In this highly provocative and fascinating study, Michael Naughton radically re-assesses the notion of miscarriages of justice. Drawing on Foucauldian theory and ‘social harm’ paradigms, Naughton uncovers the limits of the criminal justice process and questions the dominant discourse that views miscarriages of justice as rare and exceptional cases of wrongful imprisonment. Arguing that the criminal justice process itself causes miscarriages of justice, and can prevent the overturning of convictions, Naughton interprets error as the norm – a mundane feature that is an inbuilt part of the legal system. Further, by redefining the term ‘miscarriage of justice’ he shows how it can be applied to thousands of cases per year. Extending previous analyses of the forms of harm that miscarriages of justice cause, this study explores the impact on a range of victims – direct and indirect – and their wider effect on society as a whole. Previous attempts to reform the system to prevent miscarriages of justice and their consequences have proved unsuccessful and here, Naughton provides an explanation of why they have failed and provides a new perspective on the ways to prevent mistakes occurring. Providing a much-needed critical appraisal of a fundamental aspect of the legal system, this book, now in paperback and with a new Foreword by Jonathan Simon, UC Berkeley, will have a dramatic impact on the way we think about criminal justice.
Foreword to paperback edition by Jonathan Simon, University of California, Berkeley, USA
‘Michael Naughton’s Rethinking Miscarriages of Justice: Beyond the Tip of the Iceberg…made knowledge/power effects of wrongful convictions itself the subject of the inquiry in a central way. Rather than investigate the factual predicates of wrongful convictions or trace the pattern of discriminations inscribed in the operation of criminal justice and manifest in these miscarriages of justice, Naughton examined the consequences of how wrongful convictions were being problematized in both popular and criminological discourse and explored how those effects might be expanded considerably by problematizing them in different ways and in different fields…In this regard Rethinking Miscarriages of Justice anticipates Ian Loader and Richard Sparks’ recent call for criminologists to abandon the effort to wish away the public and political influence on criminal justice in favor of an effort to contribute toward a “better politics” of crime. With its focus on how the framing of wrongful conviction acts to shape the ways government itself is problematized, Rethinking Miscarriages of Justice is an effort to turn criminology and socio-legal studies from how criminal justice governs the population (an important topic on which much ink has been spilled), towards the possibility of counter flows of knowledge and the surveillance of government by the governed, a topic on which very little has been said and which makes this an important read well beyond criminology and socio-legal studies.’ – Jonathan Simon, Adrian A. Kragen Professor of Law, University of California, Berkeley, USA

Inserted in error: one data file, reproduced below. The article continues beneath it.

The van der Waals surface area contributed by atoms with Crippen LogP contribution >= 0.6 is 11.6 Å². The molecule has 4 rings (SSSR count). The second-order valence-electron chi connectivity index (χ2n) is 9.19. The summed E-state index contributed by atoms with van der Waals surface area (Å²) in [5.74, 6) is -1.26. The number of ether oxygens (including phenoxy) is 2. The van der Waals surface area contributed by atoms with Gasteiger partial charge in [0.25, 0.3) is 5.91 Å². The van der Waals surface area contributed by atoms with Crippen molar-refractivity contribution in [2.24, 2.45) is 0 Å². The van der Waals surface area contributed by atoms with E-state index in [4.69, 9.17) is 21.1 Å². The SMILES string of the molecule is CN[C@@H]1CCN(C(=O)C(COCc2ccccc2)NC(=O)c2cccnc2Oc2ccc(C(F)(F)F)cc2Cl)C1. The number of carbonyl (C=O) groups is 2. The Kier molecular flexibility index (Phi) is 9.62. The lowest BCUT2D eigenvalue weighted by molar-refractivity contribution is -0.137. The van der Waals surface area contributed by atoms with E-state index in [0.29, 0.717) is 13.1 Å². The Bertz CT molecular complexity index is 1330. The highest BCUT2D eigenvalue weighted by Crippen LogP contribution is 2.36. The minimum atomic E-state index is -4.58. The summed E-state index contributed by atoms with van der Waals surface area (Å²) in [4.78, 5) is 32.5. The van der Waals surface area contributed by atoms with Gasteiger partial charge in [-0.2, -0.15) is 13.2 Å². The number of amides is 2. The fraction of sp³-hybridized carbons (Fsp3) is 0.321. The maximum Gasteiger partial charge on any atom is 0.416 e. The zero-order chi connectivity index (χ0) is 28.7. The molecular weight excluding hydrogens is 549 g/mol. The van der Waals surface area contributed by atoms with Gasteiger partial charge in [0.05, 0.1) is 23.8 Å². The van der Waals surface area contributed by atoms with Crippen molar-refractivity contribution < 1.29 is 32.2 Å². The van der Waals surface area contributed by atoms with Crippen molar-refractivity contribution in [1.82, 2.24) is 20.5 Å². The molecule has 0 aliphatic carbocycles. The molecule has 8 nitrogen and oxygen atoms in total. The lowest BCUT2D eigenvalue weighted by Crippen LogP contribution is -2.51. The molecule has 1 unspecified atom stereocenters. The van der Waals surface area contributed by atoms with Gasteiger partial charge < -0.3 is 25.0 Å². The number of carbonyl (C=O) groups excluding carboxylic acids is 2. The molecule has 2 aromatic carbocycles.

‘Michael Naughton. . . thoroughly explains to us in his book why, after a Royal Commission and so much criminal justice legislation, reform remains essential.’ – Clive Walker, Professor of Criminal Justice Studies, Leeds University, UK
‘This book provides a refreshing new approach to the analysis of miscarriages of justice. Drawing upon Foucault’s analysis of governmentality and the emerging new perspective of zemiology, it maps a new terrain for understanding miscarriages. It is clearly written and succinct. It should be essential reading for students of law, criminology, sociology and politics.’ – Paddy Hillyard, Professor of Sociology, Queen’s University Belfast, UK
‘Michael Naughton’s analysis succeeds in identifying a new and relevant perspective which challenges some of the assumptions made by different groups within society about miscarriages of justice. . . Most importantly the book does move the miscarriage of justice debate forward, highlighting from a humanitarian perspective not only the true scale of the problem but also the devastating and often under-estimated extent of harm that results. In addition it reflects on some avenues and approaches that can be utilised to promote positive change rather than presenting as a document of despair. As such it is an important read for all parties concerned about this issue.’ – Dennis Eady, Criminology and Criminal Justice
‘Rethinking Miscarriages of Justice makes considered and provocative arguments…[and] demonstrates effectively the clear breaches of human rights involved in cases of miscarriage of justice at any level and suggests that a judiciary that produces so many wrongful convictions is almost certainly incompatible with the Human Rights Act.’ – Linda Moore, Critical Social Policy